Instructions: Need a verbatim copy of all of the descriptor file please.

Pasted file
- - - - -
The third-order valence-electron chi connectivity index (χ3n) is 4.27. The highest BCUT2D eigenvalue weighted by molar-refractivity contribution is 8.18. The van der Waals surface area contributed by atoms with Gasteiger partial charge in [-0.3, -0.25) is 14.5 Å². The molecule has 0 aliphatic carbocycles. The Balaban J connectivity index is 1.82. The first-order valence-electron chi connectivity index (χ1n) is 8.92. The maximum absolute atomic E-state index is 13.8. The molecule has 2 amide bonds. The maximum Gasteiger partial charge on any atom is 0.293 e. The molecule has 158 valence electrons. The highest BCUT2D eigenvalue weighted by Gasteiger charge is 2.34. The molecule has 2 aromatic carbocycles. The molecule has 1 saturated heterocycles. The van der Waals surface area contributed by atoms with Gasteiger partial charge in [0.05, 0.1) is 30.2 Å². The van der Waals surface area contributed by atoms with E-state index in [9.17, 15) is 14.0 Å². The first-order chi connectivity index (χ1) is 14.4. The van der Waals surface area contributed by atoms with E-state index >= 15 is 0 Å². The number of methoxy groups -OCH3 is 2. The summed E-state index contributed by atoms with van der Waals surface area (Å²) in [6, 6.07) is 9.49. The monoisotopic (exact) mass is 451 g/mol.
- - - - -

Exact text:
The third-order valence-electron chi connectivity index (χ3n) is 4.27. The highest BCUT2D eigenvalue weighted by molar-refractivity contribution is 8.18. The van der Waals surface area contributed by atoms with Gasteiger partial charge in [-0.3, -0.25) is 14.5 Å². The molecule has 0 aliphatic carbocycles. The Balaban J connectivity index is 1.82. The first-order valence-electron chi connectivity index (χ1n) is 8.92. The maximum absolute atomic E-state index is 13.8. The molecule has 2 amide bonds. The maximum Gasteiger partial charge on any atom is 0.293 e. The molecule has 158 valence electrons. The highest BCUT2D eigenvalue weighted by Gasteiger charge is 2.34. The molecule has 2 aromatic carbocycles. The molecule has 1 saturated heterocycles. The van der Waals surface area contributed by atoms with Gasteiger partial charge in [0.05, 0.1) is 30.2 Å². The van der Waals surface area contributed by atoms with E-state index in [9.17, 15) is 14.0 Å². The first-order chi connectivity index (χ1) is 14.4. The van der Waals surface area contributed by atoms with E-state index >= 15 is 0 Å². The number of methoxy groups -OCH3 is 2. The summed E-state index contributed by atoms with van der Waals surface area (Å²) in [6, 6.07) is 9.49. The monoisotopic (exact) mass is 451 g/mol.